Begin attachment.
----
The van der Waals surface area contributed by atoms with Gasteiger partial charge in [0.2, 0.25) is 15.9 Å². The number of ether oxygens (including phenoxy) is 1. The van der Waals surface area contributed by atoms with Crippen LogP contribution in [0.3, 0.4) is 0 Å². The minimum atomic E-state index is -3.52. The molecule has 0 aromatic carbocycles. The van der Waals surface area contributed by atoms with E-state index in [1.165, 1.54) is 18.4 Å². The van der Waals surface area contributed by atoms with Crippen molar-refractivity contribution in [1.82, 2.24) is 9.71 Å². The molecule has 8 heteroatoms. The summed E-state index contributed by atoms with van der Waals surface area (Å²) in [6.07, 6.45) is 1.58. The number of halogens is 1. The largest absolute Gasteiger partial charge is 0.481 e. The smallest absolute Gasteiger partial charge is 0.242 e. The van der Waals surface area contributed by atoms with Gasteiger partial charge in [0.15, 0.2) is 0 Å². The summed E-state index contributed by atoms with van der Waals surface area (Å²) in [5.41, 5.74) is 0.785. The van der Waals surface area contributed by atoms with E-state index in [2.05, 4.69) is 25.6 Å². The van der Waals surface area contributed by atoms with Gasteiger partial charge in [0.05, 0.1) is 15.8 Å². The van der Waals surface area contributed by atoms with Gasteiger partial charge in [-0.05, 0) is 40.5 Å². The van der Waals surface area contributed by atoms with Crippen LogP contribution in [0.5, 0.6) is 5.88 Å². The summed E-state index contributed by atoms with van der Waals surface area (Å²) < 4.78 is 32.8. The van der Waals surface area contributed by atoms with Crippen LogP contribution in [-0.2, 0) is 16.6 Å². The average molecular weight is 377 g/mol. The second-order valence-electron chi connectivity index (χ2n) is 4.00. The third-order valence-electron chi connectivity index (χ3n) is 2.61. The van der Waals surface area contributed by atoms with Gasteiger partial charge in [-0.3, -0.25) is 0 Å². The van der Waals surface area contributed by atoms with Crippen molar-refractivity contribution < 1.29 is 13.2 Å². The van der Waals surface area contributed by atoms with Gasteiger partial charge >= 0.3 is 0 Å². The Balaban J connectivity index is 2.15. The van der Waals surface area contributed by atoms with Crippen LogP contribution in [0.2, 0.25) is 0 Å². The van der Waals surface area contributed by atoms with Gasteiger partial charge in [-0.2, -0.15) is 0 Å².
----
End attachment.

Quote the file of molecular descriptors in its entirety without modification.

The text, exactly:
The van der Waals surface area contributed by atoms with Gasteiger partial charge in [0.2, 0.25) is 15.9 Å². The number of ether oxygens (including phenoxy) is 1. The van der Waals surface area contributed by atoms with Crippen LogP contribution in [0.3, 0.4) is 0 Å². The minimum atomic E-state index is -3.52. The molecule has 0 aromatic carbocycles. The van der Waals surface area contributed by atoms with E-state index in [1.165, 1.54) is 18.4 Å². The van der Waals surface area contributed by atoms with Crippen molar-refractivity contribution in [1.82, 2.24) is 9.71 Å². The molecule has 8 heteroatoms. The summed E-state index contributed by atoms with van der Waals surface area (Å²) in [6.07, 6.45) is 1.58. The number of halogens is 1. The largest absolute Gasteiger partial charge is 0.481 e. The smallest absolute Gasteiger partial charge is 0.242 e. The van der Waals surface area contributed by atoms with Gasteiger partial charge in [0.15, 0.2) is 0 Å². The summed E-state index contributed by atoms with van der Waals surface area (Å²) in [5.41, 5.74) is 0.785. The van der Waals surface area contributed by atoms with E-state index in [2.05, 4.69) is 25.6 Å². The van der Waals surface area contributed by atoms with Gasteiger partial charge in [0.05, 0.1) is 15.8 Å². The van der Waals surface area contributed by atoms with Gasteiger partial charge in [-0.05, 0) is 40.5 Å². The van der Waals surface area contributed by atoms with Crippen LogP contribution in [0.5, 0.6) is 5.88 Å². The summed E-state index contributed by atoms with van der Waals surface area (Å²) < 4.78 is 32.8. The van der Waals surface area contributed by atoms with Crippen LogP contribution in [-0.2, 0) is 16.6 Å². The average molecular weight is 377 g/mol. The second-order valence-electron chi connectivity index (χ2n) is 4.00. The third-order valence-electron chi connectivity index (χ3n) is 2.61. The van der Waals surface area contributed by atoms with Gasteiger partial charge in [-0.3, -0.25) is 0 Å². The van der Waals surface area contributed by atoms with Crippen molar-refractivity contribution < 1.29 is 13.2 Å². The van der Waals surface area contributed by atoms with Gasteiger partial charge >= 0.3 is 0 Å². The Balaban J connectivity index is 2.15. The van der Waals surface area contributed by atoms with Crippen LogP contribution in [0.2, 0.25) is 0 Å². The van der Waals surface area contributed by atoms with Gasteiger partial charge in [-0.2, -0.15) is 0 Å².